The London Borough of Lambeth are proposing to implement additional permit parking changes for diesel cars that do not meet the Euro 6 standard – that means all of them that are more than a few years old. The additional charge will be £40 per year.
The ABD has sent in objections simply on the grounds that this is a political gesture that will have minimal impact on air pollution in the borough, or is motivated by a desire to raise revenue for the Council. A similar calculation recently for Merton showed that the impact might be a reduction of 0.4% in overall NOX emissions which is too small to be measurable in practice. In addition, as clearly there will be additional revenue raised for council budgets, without any offsetting reduction in charges for other vehicles, this change is effectively a revenue raising measure and hence illegal. It has been established by more than one legal precedent that permit parking charges cannot be used to raise revenue but can only cover administration and enforcement costs.
Not only will diesel car drivers be targeted by the planned Ultra Low Emission Zone (ULEZ) in central London, they will also find they are paying more to park on their local streets. The boroughs of Islington and Hackney are proposing higher permit parking charges for diesel vehicles – an extra £50 in Hackney and an extra £96 in Islington where they already have an emission based scale of charges. Islington is of course notoriously anti-car in all of its policies and this will impact 9,000 users of diesel vehicles in the borough.
Those who are unhappy should perhaps bear in mind that the Labour Party is currently in control of the Council but that has not always been so, with a long period of no overall control or other parties being dominant. Indeed Islington Council have a very useful web page that tells you how you can stand for election which is usually a good way to get the attention of existing councillors – it is here: http://www.islington.gov.uk/involved/involvedvoting/electionhow/Pages/default.aspx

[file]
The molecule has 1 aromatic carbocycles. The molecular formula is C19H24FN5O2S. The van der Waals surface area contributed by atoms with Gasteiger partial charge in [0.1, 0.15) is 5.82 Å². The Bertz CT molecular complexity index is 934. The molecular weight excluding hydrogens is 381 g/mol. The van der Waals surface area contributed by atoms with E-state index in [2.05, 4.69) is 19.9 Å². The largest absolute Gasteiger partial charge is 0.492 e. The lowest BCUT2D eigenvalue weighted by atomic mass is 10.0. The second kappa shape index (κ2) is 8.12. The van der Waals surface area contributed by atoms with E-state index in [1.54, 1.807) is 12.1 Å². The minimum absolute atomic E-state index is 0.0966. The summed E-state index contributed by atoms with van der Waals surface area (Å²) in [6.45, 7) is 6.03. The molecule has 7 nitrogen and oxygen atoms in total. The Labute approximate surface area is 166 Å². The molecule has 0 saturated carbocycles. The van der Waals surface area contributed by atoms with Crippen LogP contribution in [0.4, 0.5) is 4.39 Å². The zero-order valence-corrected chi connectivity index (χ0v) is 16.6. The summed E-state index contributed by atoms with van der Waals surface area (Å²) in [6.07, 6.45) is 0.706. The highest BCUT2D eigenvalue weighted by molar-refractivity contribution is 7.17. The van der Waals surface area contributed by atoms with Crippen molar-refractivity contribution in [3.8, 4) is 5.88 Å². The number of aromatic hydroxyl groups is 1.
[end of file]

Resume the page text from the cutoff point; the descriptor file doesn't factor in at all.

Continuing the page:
Those who live in other boroughs should perhaps start to examine the stance of their local councillors on such matters so you know how to vote at election time. Democracy does have an impact if you take the time to use it.
Barnet Council have finally agreed to pay the £155,000 costs of the legal action brought by David Attfield and his supporters against proposed new parking charges. The council lost the Judicial Review action in the High Court after it was ruled that increases to charges across controlled parking zones (CPZs) in Barnet in order to pay for other transport projects were unlawful. Let us hope other London councils take note of this case. It reinforces the previous legal precedent that all councillors should be aware of – namely that you cannot use on-street parking schemes to generate revenue, i.e. there should not be an intended surplus.
But Barnet has not given up on increasing charges. They are bringing in one of those hated “emissions based permit parking schemes”, i.e. the more emissions your car makes the higher the charge even though no cars emit emissions when they are parked, and the probability of such a charge having any impact on emissions in the borough is very low because it only affects cars parked in CPZs and not those parked off road or elsewhere. This was clearly demonstrated in the London Borough of Richmond but councillors pushed ahead regardless. The ruling LibDem council and its leader were subsequently ejected by the electorate as the measure proved very unpopular (see http://www.freedomfordrivers.org/Richmond.htm for the ABD’s past campaign in that borough).